Juno's flyby over Jupiter's Great Red Spot success – NASA probe dives deep into gas giant's iconic storm
As per NASA, Juno reached perijove - the point at which an orbit comes closest to Jupiter's center - on July 10 at 6:55 p.m. PDT (9:55 p.m. EDT).
New Delhi: In its sixth science orbit, NASA's Juno spacecraft successfully flew over Jupiter's iconic Great Red Spot on July 10, coming closer to the gas giant than any other spacecraft has ever been before and providng humanity first up-close view of this mysterious 10,000-mile-wide storm.
As per NASA, Juno reached perijove - the point at which an orbit comes closest to Jupiter's center - on July 10 at 6:55 p.m. PDT (9:55 p.m. EDT). At the time of perijove, Juno was about 2,200 miles (3,500 kilometers) above the planet's cloud tops.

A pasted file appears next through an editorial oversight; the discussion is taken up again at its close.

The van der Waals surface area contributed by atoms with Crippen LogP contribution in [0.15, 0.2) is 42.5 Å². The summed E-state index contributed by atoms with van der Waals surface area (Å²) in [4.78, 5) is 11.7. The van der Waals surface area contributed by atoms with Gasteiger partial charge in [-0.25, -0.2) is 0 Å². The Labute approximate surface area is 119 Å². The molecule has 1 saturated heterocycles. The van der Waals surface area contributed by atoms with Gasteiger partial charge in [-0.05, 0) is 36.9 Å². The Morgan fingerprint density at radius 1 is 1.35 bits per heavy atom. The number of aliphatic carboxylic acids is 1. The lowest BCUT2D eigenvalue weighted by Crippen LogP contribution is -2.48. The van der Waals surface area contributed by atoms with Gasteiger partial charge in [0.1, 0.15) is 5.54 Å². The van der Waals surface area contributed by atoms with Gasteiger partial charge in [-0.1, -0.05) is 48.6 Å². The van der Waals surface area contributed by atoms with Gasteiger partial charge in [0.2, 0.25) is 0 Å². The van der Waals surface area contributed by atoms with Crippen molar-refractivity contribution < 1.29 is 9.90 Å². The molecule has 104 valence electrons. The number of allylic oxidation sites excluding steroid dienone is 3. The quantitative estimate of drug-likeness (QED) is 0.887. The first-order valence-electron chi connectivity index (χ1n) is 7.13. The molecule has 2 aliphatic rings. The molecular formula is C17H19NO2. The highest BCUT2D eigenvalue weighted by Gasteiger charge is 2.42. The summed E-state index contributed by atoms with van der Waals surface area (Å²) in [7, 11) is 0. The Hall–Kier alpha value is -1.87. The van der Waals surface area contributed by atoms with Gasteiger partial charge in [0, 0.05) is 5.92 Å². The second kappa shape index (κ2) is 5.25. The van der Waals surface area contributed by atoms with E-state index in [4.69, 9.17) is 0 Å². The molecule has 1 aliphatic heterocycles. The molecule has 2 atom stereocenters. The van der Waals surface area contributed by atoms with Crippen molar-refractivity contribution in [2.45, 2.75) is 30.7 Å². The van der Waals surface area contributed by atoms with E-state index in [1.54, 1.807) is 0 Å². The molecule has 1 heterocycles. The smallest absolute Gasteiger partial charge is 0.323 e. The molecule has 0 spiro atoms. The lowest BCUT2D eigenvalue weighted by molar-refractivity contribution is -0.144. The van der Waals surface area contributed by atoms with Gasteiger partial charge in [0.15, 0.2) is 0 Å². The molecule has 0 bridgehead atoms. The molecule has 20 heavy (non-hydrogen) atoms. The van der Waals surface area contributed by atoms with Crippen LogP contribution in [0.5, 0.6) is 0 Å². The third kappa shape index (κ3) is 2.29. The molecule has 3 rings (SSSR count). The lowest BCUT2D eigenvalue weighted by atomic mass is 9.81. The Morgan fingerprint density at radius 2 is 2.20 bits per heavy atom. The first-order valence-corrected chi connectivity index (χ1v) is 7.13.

During the flyby, all of Juno's science instruments and the spacecraft's JunoCam were operating, collecting data that are now being returned to Earth.
NASA says raw images from Juno’s latest flyby of the gas giant will be posted in coming days.
"For generations people from all over the world and all walks of life have marveled over the Great Red Spot," said Scott Bolton, principal investigator of Juno from the Southwest Research Institute in San Antonio. "Now we are finally going to see what this storm looks like up close and personal."
The Great Red Spot is a 10,000-mile-wide (16,000-kilometer-wide) storm that has been monitored since 1830 and has possibly existed for more than 350 years. The Great Red Spot, which is 1.3 times as wide as Earth, has appeared to be shrinking in modern times.
By peering deep into the planet's deep red heart, scientists believe Juno may help them understand how this gian storm works and why it's shrinking.
Juno's next close flyby of Jupiter will occur on September 1.
Launched on August 5, 2011, from Cape Canaveral, Florida, Juno logged exactly one year in Jupiter orbit on July 4 at 7:30 p.m. PDT (10:30 p.m. EDT), marking 71 million miles of travel around the giant planet.